WITNESS: Did you actually pass the bar exam?
ATTORNEY: The youngest son, the twenty-year-old, how old is he?
WITNESS: Uh, he's twenty-one.
ATTORNEY: Were you present when your picture was taken?
WITNESS: Are you shittin' me?
ATTORNEY: So the date of conception (of the baby) was August 8th?
ATTORNEY: And what were you doing at that time?
WITNESS: Uh... I was gettin' laid!
ATTORNEY: She had three children, right?
ATTORNEY: How many were boys?
ATTORNEY: Were there any girls?
WITNESS : Are you shittin' me? Your Honor, I think I need a different attorney. Can I get a new attorney?
ATTORNEY: How was your first marriage terminated?
WITNESS: By death.
ATTORNEY: And by whose death was it terminated?
WITNESS: Now whose death do you suppose terminated it?
ATTORNEY: Can you describe the individual?
WITNESS: He was about medium height and had a beard.
ATTORNEY: Was this a male or a female?
ATTORNEY: Is your appearance here this morning pursuant to a deposition notice which I sent to your attorney?
WITNESS: No, this is how I dress when I go to work.
ATTORNEY: Doctor, how many of your autopsies have you performed on dead people?
WITNESS: All my autopsies are performed on dead people. Would you like to rephrase that?
ATTORNEY: ALL your responses MUST be oral, OK? What school did you go to?
ATTORNEY: Do you recall the time that you examined the body?
WITNESS: The autopsy started around 8:30 P.M.
ATTORNEY: And Mr. Denton was dead at the time?
WITNESS: No, he was sitting on the table wondering why I was doing an autopsy on him!
ATTORNEY: Are you qualified to give a urine sample?
WITNESS: Huh....are you qualified to ask that question?
And the best for last:
ATTORNEY: Doctor, before you performed the autopsy, did you check for a pulse?
ATTORNEY: Did you check for blood pressure?
ATTORNEY: Did you check for breathing?
ATTORNEY: So, then it is possible that the patient was alive when you began the autopsy?
ATTORNEY: How can you be so sure, Doctor?
WITNESS: Because his brain was sitting on my desk in a jar.
ATTORNEY: I see, but could the patient have still been alive, nevertheless?
WITNESS: Yes, it is possible that he could have been alive and practising law.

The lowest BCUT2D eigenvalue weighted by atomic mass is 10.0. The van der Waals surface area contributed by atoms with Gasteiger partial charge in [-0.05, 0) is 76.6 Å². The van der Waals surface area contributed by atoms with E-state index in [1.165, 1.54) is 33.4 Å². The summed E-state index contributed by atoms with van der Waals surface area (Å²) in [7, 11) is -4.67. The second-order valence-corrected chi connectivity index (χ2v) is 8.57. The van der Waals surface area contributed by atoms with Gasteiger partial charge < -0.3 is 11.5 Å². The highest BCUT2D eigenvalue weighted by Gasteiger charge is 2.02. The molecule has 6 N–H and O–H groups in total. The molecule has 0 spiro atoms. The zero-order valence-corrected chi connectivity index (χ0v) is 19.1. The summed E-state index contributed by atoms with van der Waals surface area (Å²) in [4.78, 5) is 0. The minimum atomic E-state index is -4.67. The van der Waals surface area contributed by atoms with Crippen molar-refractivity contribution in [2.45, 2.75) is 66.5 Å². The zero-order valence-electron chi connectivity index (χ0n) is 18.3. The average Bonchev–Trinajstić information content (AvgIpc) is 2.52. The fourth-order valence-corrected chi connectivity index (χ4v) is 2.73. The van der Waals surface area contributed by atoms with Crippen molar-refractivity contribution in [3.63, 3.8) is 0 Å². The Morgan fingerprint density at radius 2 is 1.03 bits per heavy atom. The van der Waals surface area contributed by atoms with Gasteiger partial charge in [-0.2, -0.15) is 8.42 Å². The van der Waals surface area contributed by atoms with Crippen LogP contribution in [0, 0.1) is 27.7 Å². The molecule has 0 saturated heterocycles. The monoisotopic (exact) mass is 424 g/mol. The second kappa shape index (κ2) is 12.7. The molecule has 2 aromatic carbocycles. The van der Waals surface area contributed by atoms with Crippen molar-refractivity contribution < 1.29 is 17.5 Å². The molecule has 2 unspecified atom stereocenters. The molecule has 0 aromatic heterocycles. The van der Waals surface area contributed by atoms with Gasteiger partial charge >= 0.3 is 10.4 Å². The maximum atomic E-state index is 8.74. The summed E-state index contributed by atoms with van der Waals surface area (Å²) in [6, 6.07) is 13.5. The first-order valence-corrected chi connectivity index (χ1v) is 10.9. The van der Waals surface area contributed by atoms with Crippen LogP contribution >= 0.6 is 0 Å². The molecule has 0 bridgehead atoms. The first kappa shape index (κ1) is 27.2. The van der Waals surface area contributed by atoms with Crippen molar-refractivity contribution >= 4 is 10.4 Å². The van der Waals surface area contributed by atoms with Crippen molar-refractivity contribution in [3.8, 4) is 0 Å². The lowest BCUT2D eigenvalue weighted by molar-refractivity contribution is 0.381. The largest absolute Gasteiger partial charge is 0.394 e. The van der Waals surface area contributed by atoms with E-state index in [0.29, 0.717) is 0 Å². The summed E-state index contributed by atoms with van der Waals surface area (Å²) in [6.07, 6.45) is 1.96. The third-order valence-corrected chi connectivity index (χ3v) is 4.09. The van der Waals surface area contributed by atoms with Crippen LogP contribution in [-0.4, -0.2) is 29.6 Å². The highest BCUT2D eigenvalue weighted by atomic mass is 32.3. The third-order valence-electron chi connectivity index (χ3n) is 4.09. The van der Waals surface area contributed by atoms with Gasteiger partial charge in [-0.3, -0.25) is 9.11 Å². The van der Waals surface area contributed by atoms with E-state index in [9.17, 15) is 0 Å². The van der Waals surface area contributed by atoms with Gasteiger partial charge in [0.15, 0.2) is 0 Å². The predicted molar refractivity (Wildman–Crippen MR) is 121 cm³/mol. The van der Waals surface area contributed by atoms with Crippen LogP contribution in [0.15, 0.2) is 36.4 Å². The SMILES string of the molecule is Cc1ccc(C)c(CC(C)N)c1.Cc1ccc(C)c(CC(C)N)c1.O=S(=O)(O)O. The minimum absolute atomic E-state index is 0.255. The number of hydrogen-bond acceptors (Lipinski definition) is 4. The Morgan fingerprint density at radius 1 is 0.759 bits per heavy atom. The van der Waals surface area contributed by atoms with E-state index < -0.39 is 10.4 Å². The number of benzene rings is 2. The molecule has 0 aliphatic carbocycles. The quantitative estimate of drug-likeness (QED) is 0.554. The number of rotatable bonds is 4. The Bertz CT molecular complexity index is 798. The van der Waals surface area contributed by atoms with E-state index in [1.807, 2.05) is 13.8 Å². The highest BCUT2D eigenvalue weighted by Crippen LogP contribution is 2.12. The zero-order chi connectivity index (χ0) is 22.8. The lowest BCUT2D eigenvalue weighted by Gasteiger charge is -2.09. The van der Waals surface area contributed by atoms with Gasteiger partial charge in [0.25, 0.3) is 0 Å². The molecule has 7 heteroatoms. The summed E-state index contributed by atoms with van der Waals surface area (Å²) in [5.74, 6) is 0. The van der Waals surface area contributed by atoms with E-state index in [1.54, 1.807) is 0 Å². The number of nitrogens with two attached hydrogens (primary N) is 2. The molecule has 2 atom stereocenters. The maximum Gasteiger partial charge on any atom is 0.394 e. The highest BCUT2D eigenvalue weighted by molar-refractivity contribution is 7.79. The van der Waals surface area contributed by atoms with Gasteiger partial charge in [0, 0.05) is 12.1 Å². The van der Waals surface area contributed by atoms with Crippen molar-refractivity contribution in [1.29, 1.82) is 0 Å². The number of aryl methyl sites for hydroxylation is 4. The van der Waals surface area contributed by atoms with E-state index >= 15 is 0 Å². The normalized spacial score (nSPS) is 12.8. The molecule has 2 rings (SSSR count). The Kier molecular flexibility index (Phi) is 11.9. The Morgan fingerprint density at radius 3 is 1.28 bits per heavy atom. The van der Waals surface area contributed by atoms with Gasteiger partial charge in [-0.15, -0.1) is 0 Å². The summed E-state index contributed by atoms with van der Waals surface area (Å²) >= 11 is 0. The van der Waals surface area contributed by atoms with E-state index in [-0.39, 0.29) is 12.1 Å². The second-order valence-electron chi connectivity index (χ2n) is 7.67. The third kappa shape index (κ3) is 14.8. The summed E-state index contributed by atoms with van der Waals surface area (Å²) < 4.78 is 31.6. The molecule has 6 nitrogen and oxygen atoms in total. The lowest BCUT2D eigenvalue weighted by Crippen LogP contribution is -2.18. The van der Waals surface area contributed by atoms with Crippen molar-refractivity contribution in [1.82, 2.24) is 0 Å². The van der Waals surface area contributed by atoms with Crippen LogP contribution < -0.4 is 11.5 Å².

Enjoy!!!! No wonder the Yanks are in a depression. Financial and otherwise!

21 October 2008

Gwalior follows Mathura: Tank Ride, Palace and Fort

For my son his grandfather represents two major activities. The first is golf which both of them play with equal seriousness. The second is Tanks, which both of them enjoy a ride on anytime possible. So it was natural for my son to be very disappointed that Grandpa came to visit him without his golf bag. To make up to him for this horrible happening, Grandpa decided that a tank ride was in order. Unfortunately there are no tanks in Agra, so we traveled to the closest Tank Regiment located at Gwalior. This was also one of the two regiments that he had served with making the ride so much easier and accessible.

We drove down with my hubby at the wheel of his WagonR and made reasonably good time. The roads were bad only in one small patch where some construction work for a flyover was taking place. I feel all stretches of Indian roads have this problem these days. Still we had no reason to complain, as we met up with our guides (in a good old fashioned Jonga) and proceeded through the various twists and turns of the town into the Cantt and finally the Mess Guest Rooms.

After our arrival Dad had to go for Tea with the Officers and Men. So we hopped in with him and hoped to finish our tank ride as well. In the time that it took them to fix up the tank and take it out to the training area we were shown around the unit offices and then we were ready. We went in the Gypsy to the place where the tank was waiting for us and a cheer was sent up by my son. He was nice and eager for the ride, although Panda Book was still in his hands. The Uncle who was waiting for us took him up and gently dislodged the Panda Book from his hand and in his excitement over the ride he did not miss it!

We had a nice ride on the way out but on the way back the driver decided to pick up the pace and we had a howling baby on our hands. We had a nice photo session and the two YOs (Young Officers for the uninitiated) showed my husband the workings of the Tank and discussed mechanical details while I took my weeping baby off the monster and stood talking with the RM (Risaldar Major) who had last seen me as an eleven year old. Then we came back to report our trip to Nani Ma and have lunch before setting out to the palace.

The Scindhia dynasty has turned part of the ancestral palace into a museum. AS have almost all the royalty left in India to supplement their meager incomes not that this royal family has financial troubles. An active political presence has ensured that they still retain the power that they wielded for thirteen generations. The museum had some very interesting sections. I personally was enthralled by all their crockery and the cut glass train. More details on this on the other blog.

The evening was spent watching a light and sound show in Amitabh Bachan’s voice at Gwalior Fort. Quite interesting if somewhat distorted recap of history. After all the victor will write history. Then we came back to the mess and met up with the rest of the unit ladies and officers at a formal sit down dinner. More about this in the other blog as well specially since this has become a rather long post..